FDA drops some long-awaited DSCSA guidance documents

With the deadline for full medicines traceability in the US approaching its 2023 deadline, the FDA has released guidance documents to help supply chain partners prepare.

The regulator has finalised two guidance documents and published draft versions of two more that will be used to phase in the stepwise requirements of the 2013 Drug Supply Chain Security Act (DSCSA), which required a full track-and-trace system for medicines distributed in the US market to be in place within 10 years.

The DSCSA expects pharmaceutical manufacturers to assign unique identifiers to pharmaceuticals and have interoperable systems in place with trading partners so they can be tracked through the supply chain by November 27, 2023, to prevent drug counterfeiting and diversion and increase traceability.

The framework requires aggregation – linking each medicine pack to the case or pallet it is shipped in – as well as inference systems to allow trading partners to infer the contents of a pack case or pallet without having to open it. It also mandates electronic systems for verifying returned products from wholesale distributors that can be resold.

The two finalised guidance documents include one covering identification of suspect product and notification – issued in draft form in 2016 – while the second is a question and answer document about the use of produce identifiers.

The suspect product document is intended to aid certain trading partners in identifying a suspect product in the supply chain and details scenarios that could significantly increase the risk of encountering one, and also describes how they should notify the FDA when illegitimate product is identified.

The Q&A document meanwhile answers industry queries about the product identifier, which comprises the product national drug code (NDC), serial number, lot number and expiration date on each package and homogenous case of product, in both human- and machine-readable form.

The first of the new draft guidances is a revision of the definitions of suspect product and illegitimate product for verification obligations first published in 2018, and lays out the FDA's current understanding of terms like "counterfeit," "diverted," "stolen," "fraudulent transaction" and "unfit for distribution."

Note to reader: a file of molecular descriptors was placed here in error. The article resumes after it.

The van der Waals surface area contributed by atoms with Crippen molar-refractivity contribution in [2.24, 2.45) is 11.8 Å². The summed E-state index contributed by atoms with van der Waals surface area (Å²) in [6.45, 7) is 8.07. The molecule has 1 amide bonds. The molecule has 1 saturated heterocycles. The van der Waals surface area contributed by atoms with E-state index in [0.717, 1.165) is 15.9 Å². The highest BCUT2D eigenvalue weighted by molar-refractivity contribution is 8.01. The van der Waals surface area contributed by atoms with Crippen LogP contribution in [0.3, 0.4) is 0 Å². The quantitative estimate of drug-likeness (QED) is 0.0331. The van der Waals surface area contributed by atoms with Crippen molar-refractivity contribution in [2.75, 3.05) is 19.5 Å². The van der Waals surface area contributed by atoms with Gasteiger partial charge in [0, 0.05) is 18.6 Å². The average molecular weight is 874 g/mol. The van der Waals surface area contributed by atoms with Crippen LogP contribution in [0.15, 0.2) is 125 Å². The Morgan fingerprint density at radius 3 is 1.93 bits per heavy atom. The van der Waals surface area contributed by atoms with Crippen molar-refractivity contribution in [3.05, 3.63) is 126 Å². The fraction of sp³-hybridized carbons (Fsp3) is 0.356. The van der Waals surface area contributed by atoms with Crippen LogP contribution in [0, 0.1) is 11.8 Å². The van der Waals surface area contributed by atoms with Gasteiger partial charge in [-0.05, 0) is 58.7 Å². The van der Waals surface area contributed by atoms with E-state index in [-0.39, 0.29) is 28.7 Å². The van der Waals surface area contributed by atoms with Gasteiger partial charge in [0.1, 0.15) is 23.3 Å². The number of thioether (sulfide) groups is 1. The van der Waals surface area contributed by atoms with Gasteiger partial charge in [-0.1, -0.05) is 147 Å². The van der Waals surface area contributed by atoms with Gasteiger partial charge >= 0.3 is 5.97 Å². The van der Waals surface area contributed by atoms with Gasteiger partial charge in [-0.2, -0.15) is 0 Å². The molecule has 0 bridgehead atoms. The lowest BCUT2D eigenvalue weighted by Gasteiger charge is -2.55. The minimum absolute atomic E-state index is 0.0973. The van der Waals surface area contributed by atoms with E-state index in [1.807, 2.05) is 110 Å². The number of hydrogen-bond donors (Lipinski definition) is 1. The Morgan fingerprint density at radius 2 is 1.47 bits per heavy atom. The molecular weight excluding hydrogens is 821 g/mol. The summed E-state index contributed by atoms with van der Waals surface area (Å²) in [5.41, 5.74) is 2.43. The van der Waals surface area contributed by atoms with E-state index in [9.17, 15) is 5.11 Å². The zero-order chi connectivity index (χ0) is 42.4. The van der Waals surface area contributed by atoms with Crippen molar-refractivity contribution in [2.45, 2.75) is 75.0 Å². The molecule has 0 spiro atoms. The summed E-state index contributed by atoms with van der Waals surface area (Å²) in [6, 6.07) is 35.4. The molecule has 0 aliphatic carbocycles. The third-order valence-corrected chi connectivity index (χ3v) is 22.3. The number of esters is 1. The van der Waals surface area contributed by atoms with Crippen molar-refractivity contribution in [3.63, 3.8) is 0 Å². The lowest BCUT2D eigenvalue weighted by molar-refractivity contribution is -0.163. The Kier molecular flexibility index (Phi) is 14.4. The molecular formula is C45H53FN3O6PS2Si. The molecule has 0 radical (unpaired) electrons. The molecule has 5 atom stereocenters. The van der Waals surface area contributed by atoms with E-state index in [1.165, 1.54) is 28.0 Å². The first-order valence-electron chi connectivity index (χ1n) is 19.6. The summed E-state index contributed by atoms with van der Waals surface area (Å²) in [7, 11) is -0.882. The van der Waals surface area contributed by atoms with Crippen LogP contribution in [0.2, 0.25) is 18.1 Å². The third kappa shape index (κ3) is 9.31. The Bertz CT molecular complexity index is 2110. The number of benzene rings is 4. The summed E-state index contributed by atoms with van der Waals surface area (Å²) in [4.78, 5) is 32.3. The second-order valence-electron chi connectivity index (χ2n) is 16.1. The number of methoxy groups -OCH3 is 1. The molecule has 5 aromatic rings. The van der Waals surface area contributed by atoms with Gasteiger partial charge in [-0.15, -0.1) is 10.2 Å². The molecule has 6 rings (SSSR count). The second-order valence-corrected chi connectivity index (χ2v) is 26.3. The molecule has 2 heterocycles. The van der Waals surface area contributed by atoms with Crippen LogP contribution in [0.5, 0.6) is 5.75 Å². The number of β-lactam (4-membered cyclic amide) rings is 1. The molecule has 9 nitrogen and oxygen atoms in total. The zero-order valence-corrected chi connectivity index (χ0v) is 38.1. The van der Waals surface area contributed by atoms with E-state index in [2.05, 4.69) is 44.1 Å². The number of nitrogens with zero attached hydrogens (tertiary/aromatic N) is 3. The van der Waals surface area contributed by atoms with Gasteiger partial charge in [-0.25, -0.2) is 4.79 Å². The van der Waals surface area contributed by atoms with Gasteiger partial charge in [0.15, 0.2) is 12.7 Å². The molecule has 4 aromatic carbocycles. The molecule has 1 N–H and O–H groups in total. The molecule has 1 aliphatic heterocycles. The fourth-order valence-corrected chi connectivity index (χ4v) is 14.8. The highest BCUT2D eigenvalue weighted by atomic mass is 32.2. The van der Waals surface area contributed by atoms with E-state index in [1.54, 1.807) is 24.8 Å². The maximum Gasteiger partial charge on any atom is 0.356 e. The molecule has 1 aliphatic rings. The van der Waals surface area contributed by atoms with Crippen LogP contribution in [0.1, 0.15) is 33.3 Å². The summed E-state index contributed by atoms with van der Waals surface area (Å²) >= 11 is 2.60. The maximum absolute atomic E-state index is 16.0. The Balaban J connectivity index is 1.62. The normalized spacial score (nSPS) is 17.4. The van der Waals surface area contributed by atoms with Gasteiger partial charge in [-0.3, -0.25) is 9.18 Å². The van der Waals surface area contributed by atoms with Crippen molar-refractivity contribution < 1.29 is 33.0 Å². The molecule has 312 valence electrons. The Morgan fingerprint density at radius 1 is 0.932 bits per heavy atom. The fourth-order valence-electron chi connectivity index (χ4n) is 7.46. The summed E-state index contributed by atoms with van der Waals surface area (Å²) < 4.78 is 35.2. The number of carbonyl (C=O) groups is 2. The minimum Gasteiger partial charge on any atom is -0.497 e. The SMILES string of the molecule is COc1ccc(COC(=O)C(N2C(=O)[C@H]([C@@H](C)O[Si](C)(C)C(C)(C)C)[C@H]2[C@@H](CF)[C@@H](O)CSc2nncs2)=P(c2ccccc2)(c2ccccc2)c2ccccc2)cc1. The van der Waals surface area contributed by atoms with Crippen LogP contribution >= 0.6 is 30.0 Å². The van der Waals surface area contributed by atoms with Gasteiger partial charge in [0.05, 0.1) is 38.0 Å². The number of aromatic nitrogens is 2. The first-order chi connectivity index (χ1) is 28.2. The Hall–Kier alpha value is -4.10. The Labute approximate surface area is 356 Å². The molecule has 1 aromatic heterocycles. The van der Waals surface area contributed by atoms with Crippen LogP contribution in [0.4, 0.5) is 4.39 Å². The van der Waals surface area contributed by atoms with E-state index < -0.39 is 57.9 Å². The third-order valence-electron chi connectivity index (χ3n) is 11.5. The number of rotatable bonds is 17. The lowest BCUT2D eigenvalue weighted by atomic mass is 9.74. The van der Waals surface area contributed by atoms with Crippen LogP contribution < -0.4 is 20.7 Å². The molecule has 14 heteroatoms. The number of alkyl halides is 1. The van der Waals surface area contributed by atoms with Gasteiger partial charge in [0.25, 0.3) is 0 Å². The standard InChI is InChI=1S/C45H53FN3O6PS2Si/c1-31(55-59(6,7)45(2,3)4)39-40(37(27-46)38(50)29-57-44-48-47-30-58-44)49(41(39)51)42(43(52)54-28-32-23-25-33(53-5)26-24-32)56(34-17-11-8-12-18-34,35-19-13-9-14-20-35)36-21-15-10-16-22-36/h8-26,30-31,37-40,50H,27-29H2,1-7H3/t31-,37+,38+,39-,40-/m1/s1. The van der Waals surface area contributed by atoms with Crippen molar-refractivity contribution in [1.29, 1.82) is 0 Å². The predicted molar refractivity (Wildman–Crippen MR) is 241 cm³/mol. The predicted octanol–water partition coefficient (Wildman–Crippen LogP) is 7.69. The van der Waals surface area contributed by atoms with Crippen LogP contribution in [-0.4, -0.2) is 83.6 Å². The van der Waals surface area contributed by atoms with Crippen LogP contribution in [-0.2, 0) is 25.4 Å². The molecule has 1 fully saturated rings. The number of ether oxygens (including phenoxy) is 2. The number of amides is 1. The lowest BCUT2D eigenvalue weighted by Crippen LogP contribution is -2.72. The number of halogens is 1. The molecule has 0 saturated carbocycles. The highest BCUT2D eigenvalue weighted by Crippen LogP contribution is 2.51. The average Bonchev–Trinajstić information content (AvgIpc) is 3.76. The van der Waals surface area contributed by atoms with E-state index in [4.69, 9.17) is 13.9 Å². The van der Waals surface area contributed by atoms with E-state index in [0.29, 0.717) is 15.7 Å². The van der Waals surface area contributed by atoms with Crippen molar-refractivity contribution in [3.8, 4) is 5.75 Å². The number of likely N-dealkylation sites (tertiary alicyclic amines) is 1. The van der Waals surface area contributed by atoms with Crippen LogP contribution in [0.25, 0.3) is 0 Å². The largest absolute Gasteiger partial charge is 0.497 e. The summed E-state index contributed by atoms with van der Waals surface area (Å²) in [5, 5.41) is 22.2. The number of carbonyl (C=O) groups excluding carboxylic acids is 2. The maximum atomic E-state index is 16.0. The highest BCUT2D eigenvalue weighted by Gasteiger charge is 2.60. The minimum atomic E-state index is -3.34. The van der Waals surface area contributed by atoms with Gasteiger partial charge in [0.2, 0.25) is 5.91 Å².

The brand new draft guidance meanwhile is entitled enhanced drug distribution security at the package level under DSCSA, and as its name suggested provides recommendations on the system attributes necessary for enabling the secure tracing of product at the package level.

It covers system structure including data architecture, incorporation of the product ID into tracing information, and enhanced verification of distributed and saleable returned products as well as alerts for illegitimate packs that will become mandatory in 2023.

"Ensuring the quality of prescription drugs and safeguarding the integrity of pharmaceutical distribution are crucial roles the FDA plays in protecting the health of the American public," said Donald Ashley, director of the FDA's Office of Compliance.

"To help our stakeholders understand these requirements, we are issuing guidance documents intended to assist trading partners in complying with the law and achieving a safer, more secure and more trusted drug supply chain," he added.

"We are also soliciting feedback for further improving the way our drug supply chain operates within the DSCSA framework."

Comments can be submitted on the two draft guidances until August 3.

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